The U.S. central bank has cut its benchmark interest rates for the second time this year.
It’s another signal that while the U.S. economy is, on paper at least, in good shape, there’s growing unease about the future.
And as CGTN’s Owen Fairclough explains, the Federal Reserve appears to be caving to pressure from U.S. President Donald Trump.
A central bank once heading up and up is now with that sinking feeling – cutting interest rates to between 1.75 and 2 percent and hinted there may be another rate cut ahead.
“We took the step to help keep the U.S. economy strong in the face of some notable developments and insurance against ongoing risks,” U.S Federal Reserve Chair Jerome Powell told a news conference after Wednesday’s meeting.
The Fed cut interest rates in July — the first rate cut in more than ten years.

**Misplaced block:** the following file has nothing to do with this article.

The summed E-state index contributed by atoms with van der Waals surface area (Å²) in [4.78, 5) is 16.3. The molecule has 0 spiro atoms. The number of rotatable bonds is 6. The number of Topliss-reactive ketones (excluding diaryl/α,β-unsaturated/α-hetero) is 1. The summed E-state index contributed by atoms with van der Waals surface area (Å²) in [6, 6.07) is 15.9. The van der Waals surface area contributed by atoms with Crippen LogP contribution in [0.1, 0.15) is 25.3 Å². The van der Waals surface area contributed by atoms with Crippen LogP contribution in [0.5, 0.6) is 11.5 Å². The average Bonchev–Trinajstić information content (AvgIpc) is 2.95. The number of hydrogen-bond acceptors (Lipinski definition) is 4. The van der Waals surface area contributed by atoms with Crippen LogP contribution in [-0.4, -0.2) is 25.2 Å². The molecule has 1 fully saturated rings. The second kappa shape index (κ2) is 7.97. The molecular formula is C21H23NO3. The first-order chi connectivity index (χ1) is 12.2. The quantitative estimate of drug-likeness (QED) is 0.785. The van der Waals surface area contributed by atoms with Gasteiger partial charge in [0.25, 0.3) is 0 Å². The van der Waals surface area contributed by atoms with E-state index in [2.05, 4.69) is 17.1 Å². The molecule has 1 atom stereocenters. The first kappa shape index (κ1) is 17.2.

This second one is fueling fears all is not well with an economy where all the indicators are positive, but geopolitical tensions over Brexit, Iran and the ongoing trade war with China are denting confidence.
The Fed is particularly concerned about the impact of President Trump’s tariff battles.
“Trade policy tensions have waxed and waned and elevated uncertainty is weighing on U.S investments and exports,” Powell said.
“Our business contacts around the country are telling us that uncertainty about trade policy has discouraged them from investing in their businesses.”
Trump has pressured Powell to lower interest rates to accelerate economic growth, but even this rate cut wasn’t enough: even before Powell had started his news conference, Trump tweeted “Jay Powell and the Federal Reserve fail again.”
The U.S. isn’t alone in cutting rates.
The European Central Bank is so concerned about the Eurozone’s outlook that last week it slashed interest rates to less than zero and said it’ll resume stimulus measures – as part of a renewed push to boost economic activity.
Joe Minarik discusses latest US Federal Reserve interest rate cut
CGTN’s Wang Guan spoke with Joe Minarik, vice president and director of Research for the Committee for Economic Development, about the last interest rate decision from the U.S. Federal Reserve.